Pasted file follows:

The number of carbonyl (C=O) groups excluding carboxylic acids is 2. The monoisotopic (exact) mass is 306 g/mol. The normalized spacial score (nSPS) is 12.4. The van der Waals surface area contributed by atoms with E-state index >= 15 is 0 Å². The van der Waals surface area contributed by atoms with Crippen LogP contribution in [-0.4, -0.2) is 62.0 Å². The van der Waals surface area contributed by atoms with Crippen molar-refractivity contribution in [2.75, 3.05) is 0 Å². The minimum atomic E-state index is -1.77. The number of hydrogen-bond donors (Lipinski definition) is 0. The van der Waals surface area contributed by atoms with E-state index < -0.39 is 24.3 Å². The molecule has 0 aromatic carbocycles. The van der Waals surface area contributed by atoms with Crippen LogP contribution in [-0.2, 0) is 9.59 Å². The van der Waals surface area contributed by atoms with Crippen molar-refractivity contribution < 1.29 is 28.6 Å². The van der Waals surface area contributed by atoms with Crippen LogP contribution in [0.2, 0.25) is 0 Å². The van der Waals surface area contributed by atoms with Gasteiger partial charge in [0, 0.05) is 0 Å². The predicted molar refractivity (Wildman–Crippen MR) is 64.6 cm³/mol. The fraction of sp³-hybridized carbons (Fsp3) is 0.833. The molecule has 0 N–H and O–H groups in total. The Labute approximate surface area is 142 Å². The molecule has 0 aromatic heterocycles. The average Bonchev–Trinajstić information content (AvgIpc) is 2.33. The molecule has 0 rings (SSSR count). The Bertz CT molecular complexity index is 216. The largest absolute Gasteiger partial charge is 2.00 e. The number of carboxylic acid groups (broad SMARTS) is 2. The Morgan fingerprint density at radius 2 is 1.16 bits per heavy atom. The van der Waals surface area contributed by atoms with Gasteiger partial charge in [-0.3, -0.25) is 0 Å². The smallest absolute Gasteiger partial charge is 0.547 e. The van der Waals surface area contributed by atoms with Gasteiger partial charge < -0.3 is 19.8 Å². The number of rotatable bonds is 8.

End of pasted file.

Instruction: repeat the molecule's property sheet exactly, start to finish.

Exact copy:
The number of carbonyl (C=O) groups excluding carboxylic acids is 2. The monoisotopic (exact) mass is 306 g/mol. The normalized spacial score (nSPS) is 12.4. The van der Waals surface area contributed by atoms with E-state index >= 15 is 0 Å². The van der Waals surface area contributed by atoms with Crippen LogP contribution in [-0.4, -0.2) is 62.0 Å². The van der Waals surface area contributed by atoms with Crippen molar-refractivity contribution in [2.75, 3.05) is 0 Å². The minimum atomic E-state index is -1.77. The number of hydrogen-bond donors (Lipinski definition) is 0. The van der Waals surface area contributed by atoms with E-state index < -0.39 is 24.3 Å². The molecule has 0 aromatic carbocycles. The van der Waals surface area contributed by atoms with Crippen LogP contribution in [-0.2, 0) is 9.59 Å². The van der Waals surface area contributed by atoms with Crippen molar-refractivity contribution < 1.29 is 28.6 Å². The van der Waals surface area contributed by atoms with Crippen LogP contribution in [0.2, 0.25) is 0 Å². The van der Waals surface area contributed by atoms with Gasteiger partial charge in [0, 0.05) is 0 Å². The predicted molar refractivity (Wildman–Crippen MR) is 64.6 cm³/mol. The fraction of sp³-hybridized carbons (Fsp3) is 0.833. The molecule has 0 N–H and O–H groups in total. The Labute approximate surface area is 142 Å². The molecule has 0 aromatic heterocycles. The average Bonchev–Trinajstić information content (AvgIpc) is 2.33. The molecule has 0 rings (SSSR count). The Bertz CT molecular complexity index is 216. The largest absolute Gasteiger partial charge is 2.00 e. The number of carboxylic acid groups (broad SMARTS) is 2. The Morgan fingerprint density at radius 2 is 1.16 bits per heavy atom. The van der Waals surface area contributed by atoms with Gasteiger partial charge in [-0.3, -0.25) is 0 Å². The smallest absolute Gasteiger partial charge is 0.547 e. The van der Waals surface area contributed by atoms with Gasteiger partial charge < -0.3 is 19.8 Å². The number of rotatable bonds is 8.